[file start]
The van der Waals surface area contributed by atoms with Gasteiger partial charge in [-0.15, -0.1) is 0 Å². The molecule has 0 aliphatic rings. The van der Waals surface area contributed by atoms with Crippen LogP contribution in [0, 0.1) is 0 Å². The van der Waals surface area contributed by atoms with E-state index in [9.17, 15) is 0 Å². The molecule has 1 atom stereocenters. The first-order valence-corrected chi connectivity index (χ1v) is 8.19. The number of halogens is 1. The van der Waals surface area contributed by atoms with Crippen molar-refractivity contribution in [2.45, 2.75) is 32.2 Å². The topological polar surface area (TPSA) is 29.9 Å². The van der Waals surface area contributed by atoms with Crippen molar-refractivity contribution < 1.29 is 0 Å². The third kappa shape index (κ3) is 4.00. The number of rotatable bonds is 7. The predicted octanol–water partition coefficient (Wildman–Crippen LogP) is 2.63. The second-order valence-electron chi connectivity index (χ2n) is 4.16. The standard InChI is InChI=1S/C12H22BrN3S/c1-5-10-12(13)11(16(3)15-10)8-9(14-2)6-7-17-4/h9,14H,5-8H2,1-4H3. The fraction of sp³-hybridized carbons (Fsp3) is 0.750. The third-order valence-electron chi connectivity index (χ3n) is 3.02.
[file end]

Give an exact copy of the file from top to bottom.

The van der Waals surface area contributed by atoms with Gasteiger partial charge in [-0.15, -0.1) is 0 Å². The molecule has 0 aliphatic rings. The van der Waals surface area contributed by atoms with Crippen LogP contribution in [0, 0.1) is 0 Å². The van der Waals surface area contributed by atoms with E-state index in [9.17, 15) is 0 Å². The molecule has 1 atom stereocenters. The first-order valence-corrected chi connectivity index (χ1v) is 8.19. The number of halogens is 1. The van der Waals surface area contributed by atoms with Crippen molar-refractivity contribution in [2.45, 2.75) is 32.2 Å². The topological polar surface area (TPSA) is 29.9 Å². The van der Waals surface area contributed by atoms with Crippen molar-refractivity contribution < 1.29 is 0 Å². The third kappa shape index (κ3) is 4.00. The number of rotatable bonds is 7. The predicted octanol–water partition coefficient (Wildman–Crippen LogP) is 2.63. The second-order valence-electron chi connectivity index (χ2n) is 4.16. The standard InChI is InChI=1S/C12H22BrN3S/c1-5-10-12(13)11(16(3)15-10)8-9(14-2)6-7-17-4/h9,14H,5-8H2,1-4H3. The fraction of sp³-hybridized carbons (Fsp3) is 0.750. The third-order valence-electron chi connectivity index (χ3n) is 3.02.